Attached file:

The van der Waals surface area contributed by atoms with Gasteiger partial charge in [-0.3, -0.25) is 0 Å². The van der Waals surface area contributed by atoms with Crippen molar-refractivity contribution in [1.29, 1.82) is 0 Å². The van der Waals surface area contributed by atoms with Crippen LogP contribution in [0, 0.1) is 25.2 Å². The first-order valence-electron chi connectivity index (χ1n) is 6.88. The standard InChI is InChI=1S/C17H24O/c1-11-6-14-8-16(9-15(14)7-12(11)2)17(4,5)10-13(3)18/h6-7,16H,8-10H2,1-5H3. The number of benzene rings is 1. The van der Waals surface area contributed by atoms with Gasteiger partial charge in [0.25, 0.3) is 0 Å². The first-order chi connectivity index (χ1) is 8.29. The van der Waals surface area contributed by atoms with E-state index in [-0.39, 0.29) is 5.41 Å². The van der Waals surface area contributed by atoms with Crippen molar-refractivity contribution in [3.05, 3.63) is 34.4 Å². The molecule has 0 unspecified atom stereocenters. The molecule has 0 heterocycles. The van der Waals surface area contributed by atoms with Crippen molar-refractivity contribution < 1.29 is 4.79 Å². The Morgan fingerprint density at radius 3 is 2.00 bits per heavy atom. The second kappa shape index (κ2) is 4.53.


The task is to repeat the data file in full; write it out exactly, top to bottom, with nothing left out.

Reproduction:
The van der Waals surface area contributed by atoms with Gasteiger partial charge in [-0.3, -0.25) is 0 Å². The van der Waals surface area contributed by atoms with Crippen molar-refractivity contribution in [1.29, 1.82) is 0 Å². The van der Waals surface area contributed by atoms with Crippen LogP contribution in [0, 0.1) is 25.2 Å². The first-order valence-electron chi connectivity index (χ1n) is 6.88. The standard InChI is InChI=1S/C17H24O/c1-11-6-14-8-16(9-15(14)7-12(11)2)17(4,5)10-13(3)18/h6-7,16H,8-10H2,1-5H3. The number of benzene rings is 1. The van der Waals surface area contributed by atoms with Gasteiger partial charge in [0.25, 0.3) is 0 Å². The first-order chi connectivity index (χ1) is 8.29. The van der Waals surface area contributed by atoms with E-state index in [-0.39, 0.29) is 5.41 Å². The van der Waals surface area contributed by atoms with Crippen molar-refractivity contribution in [3.05, 3.63) is 34.4 Å². The molecule has 0 unspecified atom stereocenters. The molecule has 0 heterocycles. The van der Waals surface area contributed by atoms with Crippen molar-refractivity contribution < 1.29 is 4.79 Å². The Morgan fingerprint density at radius 3 is 2.00 bits per heavy atom. The second kappa shape index (κ2) is 4.53.